Our single submission here is that where you have a technology that cannot be leased because it will consume itself in whatever use one makes of it, and therefore has to be — an article embodying the invention has to be sold and where the invention cannot be commercialized if the inventor has to realize its full costs of development and a reasonable rate of return on the first sale. The fact that there is this necessary sale in order to commercialize the invention cannot ipso facto make all such conditions unenforceable.
Walters reserved five minutes for rebuttal, which went about as well as his initial argument. Chief Justice Roberts, Justice Scalia and Justice Breyer took turns asking difficult questions and taking issue with what they were being asked to swallow. At one point Walters stated in a matter of fact way: “The key is, does it use — is the purchaser allowed to use the invention? And under Monsanto’s theory, the purchaser isn’t allowed to do that.” Justices Breyer and Scalia pounced. Exasperated, Justice Scalia said:
[Y]ou’re saying that you are preventing him from using it.. He’s not prevented from using it. He can use it for what it’s meant for, for raising a crop. He just cannot use the product — that new crop — for replanting. That’s all. He has to sell that new crop for feed or for some other purpose. But to say that he’s prevented from using what he has bought is simply not true. He can use it, plant it, and harvest the crop.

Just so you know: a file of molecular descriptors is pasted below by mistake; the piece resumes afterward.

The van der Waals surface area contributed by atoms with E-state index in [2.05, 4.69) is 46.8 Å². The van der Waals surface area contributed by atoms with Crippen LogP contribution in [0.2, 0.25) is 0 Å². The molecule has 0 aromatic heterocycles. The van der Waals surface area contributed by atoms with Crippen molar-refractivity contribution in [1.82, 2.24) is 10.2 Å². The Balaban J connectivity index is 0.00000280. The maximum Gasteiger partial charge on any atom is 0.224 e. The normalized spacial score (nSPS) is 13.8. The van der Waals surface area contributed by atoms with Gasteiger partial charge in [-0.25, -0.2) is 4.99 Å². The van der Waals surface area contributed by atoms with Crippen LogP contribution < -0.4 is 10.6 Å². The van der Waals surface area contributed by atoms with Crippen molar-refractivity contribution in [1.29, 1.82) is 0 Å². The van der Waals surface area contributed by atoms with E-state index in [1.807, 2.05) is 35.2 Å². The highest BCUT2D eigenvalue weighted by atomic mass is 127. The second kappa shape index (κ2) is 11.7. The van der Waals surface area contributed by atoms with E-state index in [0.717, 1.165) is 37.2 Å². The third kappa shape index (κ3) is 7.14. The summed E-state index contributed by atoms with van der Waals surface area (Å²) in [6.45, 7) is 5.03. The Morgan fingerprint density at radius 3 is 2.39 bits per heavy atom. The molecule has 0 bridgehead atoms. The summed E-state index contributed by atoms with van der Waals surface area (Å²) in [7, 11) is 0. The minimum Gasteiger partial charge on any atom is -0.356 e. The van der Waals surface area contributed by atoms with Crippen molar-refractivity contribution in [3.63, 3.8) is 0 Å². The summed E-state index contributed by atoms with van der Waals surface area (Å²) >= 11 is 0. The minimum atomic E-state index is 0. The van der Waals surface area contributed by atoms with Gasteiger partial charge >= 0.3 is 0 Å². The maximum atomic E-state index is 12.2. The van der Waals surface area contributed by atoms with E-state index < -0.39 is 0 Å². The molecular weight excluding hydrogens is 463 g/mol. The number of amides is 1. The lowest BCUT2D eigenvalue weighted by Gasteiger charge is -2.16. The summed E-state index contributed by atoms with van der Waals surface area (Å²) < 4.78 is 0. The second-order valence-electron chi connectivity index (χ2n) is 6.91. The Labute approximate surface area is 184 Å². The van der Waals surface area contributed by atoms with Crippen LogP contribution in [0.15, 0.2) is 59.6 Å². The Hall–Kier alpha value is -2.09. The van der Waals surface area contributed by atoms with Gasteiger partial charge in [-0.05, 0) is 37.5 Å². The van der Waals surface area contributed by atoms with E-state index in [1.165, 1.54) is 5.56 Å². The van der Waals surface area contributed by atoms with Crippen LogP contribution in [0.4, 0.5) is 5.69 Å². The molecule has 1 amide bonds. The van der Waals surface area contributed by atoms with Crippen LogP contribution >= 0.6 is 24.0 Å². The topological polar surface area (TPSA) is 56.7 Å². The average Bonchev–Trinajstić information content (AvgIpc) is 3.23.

And with that comment from Justice Scalia the argument came to a substantive conclusion.
At the end of the day the question will be whether the initial sale of seeds by Monsanto extinguishes their right to prevent others from using those very seeds to replicate. Frankly, this sounds a lot like the issues that apply to repair versus reconstruction. If you can repair a damaged product you purchased, but you cannot reconstruct it. The seeds once planted are completely consumed and create replacement seeds. Those replacement seeds were never the subject of a sale. Even if those replacement seeds are allowed, creating the next generation of replacement seeds from replacement seeds has to be infringing simply because the replacement seeds were never sold by Monsanto.
Upon reflection, it seems to me that the Bowman argument would have been a great and winning argument except for the facts and law. Walters continually wanted to say that Monsanto was preventing Bowman from using the invention (i.e., the seeds) after purchase, but the Court wouldn’t have any of that facially incorrect assertion. Bowman could use the seeds, he just couldn’t replicate the seeds. It is the making of new seeds that will be found to violate Monsanto’s patent, and I suspect the Supreme Court will affirm the well written and reasoned decision of Judge Linn.
For now we wait. The decision will come by the end of June 2013. While it is always dangerous to predict the Supreme Court, I wouldn’t be surprised if this turns out to be a 9-0 decision in favor of Monsanto, and I doubt the Supreme Court will use this case to say anything about conditional sales.- - - - - - - - - - Yesterday, the United States Supreme Court heard oral arguments in the matter of Bowman v. Monsanto. See
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About the Author
Gene Quinn is a Patent Attorney and the founder of the popular blog IPWatchdog.com, which has for three of the last four years (i.e., 2010, 2012 and 2103) been recognized as the top intellectual property blog by the American Bar Association. He is also a principal lecturer in the PLI Patent Bar Review Course. As an electrical engineer with a computer engineering focus his specialty is electronic and computer devices, Internet applications, software and business methods.